An interesting article just came out in “The Journal of Obesity”, article you have probably heard about: “Persistent metabolic adaptation 6 years after ‘The Biggest Loser competition“.
A lot of comments were done on many websites about THIS STUDY but today I will try to give a look at it with a Zero Carb angle.
To resume the situation, the study showed that these "biggest losers", even after 6 years AFTER their “loosing adventure” eating 1000-1200 calories per day, did not recuperate their original basal metabolic rate when coming back to their original caloric intake. Which largely explains the long-term failure of the “biggest loosers/low calories” approach...
To make it simple, it means if you are eating 2000 calories per day, and you go on a “regular food item” diet eating only 1000 per day, your body will adjust and burn less calories to survive. BUT now we know that if you “re-increase” you calories intake WITH the same kind of “regular food items”, your body will not readjust and begin to burn more. There seem to be a permanent damage to the body basal metabolism.
This lowering of the metabolism largely explain the “loss plateaus” we have all certainly experienced in the past doing a "low-cal regular diet".
Clearly you understand to loose weight and keep it down, on the long term, we have to keep our basal metabolism HIGH.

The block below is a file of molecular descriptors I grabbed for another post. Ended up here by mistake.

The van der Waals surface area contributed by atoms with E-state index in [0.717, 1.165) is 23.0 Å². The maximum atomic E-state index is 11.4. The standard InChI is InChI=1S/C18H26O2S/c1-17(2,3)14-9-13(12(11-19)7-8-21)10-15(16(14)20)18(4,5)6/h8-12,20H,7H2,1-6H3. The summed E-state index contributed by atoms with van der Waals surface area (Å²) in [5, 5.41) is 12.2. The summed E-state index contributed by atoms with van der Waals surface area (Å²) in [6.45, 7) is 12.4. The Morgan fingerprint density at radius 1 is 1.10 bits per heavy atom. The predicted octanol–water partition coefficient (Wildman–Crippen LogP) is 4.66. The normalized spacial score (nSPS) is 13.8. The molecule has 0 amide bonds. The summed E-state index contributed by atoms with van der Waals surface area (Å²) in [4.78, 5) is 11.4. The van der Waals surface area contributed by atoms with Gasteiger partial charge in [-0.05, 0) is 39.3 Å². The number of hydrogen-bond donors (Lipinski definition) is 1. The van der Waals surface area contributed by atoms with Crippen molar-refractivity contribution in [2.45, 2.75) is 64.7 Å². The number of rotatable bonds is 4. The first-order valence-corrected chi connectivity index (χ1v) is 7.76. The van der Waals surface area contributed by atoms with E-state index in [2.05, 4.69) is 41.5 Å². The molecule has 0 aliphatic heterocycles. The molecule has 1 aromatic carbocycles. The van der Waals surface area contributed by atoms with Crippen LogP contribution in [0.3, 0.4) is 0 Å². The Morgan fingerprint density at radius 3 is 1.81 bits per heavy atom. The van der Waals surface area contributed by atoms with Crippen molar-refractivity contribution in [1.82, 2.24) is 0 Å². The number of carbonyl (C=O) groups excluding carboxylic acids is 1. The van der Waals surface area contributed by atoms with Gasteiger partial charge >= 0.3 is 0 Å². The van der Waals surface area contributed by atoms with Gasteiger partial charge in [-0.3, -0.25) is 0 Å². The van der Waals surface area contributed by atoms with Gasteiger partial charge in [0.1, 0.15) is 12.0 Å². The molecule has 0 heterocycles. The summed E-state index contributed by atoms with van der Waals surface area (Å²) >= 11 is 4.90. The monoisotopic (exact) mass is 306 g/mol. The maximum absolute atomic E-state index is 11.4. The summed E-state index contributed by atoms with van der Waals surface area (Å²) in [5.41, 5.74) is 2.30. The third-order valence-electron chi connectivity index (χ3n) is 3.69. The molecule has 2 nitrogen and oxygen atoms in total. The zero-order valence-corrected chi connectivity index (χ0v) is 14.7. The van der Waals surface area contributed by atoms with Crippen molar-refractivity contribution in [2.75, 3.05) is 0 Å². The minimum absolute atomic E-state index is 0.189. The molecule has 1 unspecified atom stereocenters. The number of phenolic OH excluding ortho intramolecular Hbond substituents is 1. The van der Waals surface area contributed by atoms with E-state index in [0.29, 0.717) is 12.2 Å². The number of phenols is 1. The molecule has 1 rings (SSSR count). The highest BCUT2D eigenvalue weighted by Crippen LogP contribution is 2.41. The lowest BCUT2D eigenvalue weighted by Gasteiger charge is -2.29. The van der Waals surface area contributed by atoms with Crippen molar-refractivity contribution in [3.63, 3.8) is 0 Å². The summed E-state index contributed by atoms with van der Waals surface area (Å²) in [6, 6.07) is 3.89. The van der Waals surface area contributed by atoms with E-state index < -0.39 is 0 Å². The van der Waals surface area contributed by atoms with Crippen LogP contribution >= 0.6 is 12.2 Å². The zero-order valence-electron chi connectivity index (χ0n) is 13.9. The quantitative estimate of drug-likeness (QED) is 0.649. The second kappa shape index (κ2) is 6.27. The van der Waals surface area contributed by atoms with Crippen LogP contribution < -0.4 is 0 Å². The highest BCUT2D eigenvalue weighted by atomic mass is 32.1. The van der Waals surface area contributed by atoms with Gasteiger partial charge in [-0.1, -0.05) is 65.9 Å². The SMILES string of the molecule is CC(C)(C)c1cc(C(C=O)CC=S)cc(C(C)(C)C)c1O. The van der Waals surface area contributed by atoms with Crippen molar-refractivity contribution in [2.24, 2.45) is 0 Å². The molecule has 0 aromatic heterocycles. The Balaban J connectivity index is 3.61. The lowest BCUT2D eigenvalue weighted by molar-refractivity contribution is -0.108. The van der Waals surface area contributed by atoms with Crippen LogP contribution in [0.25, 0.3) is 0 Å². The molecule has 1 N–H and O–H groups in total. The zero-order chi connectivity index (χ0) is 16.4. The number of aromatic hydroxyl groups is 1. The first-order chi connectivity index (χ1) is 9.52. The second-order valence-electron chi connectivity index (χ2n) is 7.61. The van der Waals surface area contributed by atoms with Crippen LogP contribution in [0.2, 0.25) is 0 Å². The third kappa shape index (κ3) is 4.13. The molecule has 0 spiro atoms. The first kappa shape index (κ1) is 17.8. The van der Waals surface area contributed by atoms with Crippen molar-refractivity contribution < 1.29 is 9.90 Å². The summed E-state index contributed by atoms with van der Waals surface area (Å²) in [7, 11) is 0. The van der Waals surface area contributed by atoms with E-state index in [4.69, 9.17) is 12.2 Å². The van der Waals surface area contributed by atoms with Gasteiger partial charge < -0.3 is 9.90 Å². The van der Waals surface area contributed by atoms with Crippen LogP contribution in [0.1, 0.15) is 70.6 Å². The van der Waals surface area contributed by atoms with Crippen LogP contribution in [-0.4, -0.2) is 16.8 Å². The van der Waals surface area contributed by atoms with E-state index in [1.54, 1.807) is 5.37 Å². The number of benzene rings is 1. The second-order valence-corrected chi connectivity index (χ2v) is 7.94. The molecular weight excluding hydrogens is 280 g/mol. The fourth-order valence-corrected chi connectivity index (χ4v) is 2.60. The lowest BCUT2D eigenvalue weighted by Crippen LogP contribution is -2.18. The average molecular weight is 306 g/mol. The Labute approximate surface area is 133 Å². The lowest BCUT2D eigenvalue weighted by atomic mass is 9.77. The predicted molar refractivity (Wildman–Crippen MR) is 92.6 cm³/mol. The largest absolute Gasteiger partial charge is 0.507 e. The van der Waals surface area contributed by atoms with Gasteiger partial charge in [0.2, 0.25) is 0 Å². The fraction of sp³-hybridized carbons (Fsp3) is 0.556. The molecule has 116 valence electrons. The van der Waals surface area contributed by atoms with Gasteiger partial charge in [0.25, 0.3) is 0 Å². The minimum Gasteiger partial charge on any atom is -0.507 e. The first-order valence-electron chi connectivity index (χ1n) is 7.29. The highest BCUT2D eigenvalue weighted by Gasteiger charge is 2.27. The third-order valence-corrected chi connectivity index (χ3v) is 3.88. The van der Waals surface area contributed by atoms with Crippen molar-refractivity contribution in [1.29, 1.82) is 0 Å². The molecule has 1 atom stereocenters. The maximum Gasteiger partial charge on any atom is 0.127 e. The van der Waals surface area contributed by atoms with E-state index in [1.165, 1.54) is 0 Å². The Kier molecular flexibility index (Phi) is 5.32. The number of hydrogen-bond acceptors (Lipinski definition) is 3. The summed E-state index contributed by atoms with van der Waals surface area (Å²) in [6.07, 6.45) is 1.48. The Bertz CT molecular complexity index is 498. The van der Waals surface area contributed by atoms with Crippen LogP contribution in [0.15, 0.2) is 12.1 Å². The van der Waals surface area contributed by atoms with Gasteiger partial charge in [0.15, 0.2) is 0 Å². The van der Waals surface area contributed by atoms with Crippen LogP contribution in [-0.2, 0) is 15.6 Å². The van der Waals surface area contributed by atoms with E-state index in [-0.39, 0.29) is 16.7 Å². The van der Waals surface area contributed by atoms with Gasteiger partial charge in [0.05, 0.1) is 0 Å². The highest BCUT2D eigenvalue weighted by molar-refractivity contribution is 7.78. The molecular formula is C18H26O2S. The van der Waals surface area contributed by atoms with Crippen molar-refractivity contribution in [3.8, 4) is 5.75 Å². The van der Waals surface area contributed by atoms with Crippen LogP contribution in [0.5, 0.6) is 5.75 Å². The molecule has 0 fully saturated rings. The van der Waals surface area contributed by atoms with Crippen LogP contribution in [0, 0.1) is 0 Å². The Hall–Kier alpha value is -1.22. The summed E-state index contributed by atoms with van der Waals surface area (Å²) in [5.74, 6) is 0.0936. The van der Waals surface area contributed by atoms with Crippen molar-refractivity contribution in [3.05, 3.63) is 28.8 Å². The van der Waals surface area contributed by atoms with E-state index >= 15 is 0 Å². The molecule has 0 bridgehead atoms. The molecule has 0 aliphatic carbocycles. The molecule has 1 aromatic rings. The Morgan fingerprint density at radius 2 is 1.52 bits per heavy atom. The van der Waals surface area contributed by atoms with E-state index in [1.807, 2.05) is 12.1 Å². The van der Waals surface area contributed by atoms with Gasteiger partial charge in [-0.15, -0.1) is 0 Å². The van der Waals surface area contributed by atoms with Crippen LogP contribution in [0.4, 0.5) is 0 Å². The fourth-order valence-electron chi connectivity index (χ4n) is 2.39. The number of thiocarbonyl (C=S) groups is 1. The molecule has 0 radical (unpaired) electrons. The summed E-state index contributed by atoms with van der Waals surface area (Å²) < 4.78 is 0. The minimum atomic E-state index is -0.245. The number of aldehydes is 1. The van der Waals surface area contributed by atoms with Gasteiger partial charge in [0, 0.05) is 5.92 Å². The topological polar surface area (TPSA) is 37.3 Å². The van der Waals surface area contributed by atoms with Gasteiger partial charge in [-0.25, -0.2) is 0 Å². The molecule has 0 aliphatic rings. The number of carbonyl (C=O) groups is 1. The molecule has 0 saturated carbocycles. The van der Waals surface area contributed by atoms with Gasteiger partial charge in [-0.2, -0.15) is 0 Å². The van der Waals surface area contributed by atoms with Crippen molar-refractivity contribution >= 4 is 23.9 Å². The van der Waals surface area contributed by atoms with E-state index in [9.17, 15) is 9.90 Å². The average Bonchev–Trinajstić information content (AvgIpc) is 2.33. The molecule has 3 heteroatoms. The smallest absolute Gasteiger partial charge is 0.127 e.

The most interesting point about this study is that one subject regained his “original” metabolic rate, differently from 93% of the biggest losers folks, and he did this by doing bariatric surgery.
Why is this? Because bariatric surgery is just like on a Zero Carb diet: it puts insulin levels down sharply, growth hormone and noradrenalin both go up, keeping your basal metabolism HIGH and preventing any fat storage.
Any diet that brings you into “burning fat for energy” will keep your basal metabolism HIGH. There is no starvation mode. And, on the contrary, any low calorie diet keeping your insulin high (low-cal, low fat), will seriously slow-down your metabolism forever.
So now we know to recover from a lowered basal metabolism from a low calorie diet, one has to move on to a high fat diet, high enough to put his insulin down. For some it may be a LC diet or a VLCD but, as you know, for others it has to be a Zero Carb diet.
Anyway, we have some good studies showing ketogenic diets (whatever it may request for you to go into ketosis…) DO NOT produce any slowing of the metabolism.
So what about the calorie OUT? Nothing realy interesting comes out about this in the study. I guess we are still left with the theory that if you exercise too much, your appetite will go up.
And how to go around this? Forget about these hours of intensive exercise: go into short intensity exercise programs and built some muscle.
Finally, and I want to insist here, a low-calorie diet (with carb items) MAY work for some people and these are the ones with NO SIGN of metabolic syndrome. But we also know the number of these folks is going down, year after year, as the general population is increasing their carbohydrates intake. Our last estimate is this is true for only 10% of our society. Which means 90 % of the population will fail on a long-term weight program if they still believe in the "Cal-in Cal-out, Low-cal Low fat" approach.
This study is just another proof that the Zero Carb way of eating is adequate and scientifically supported!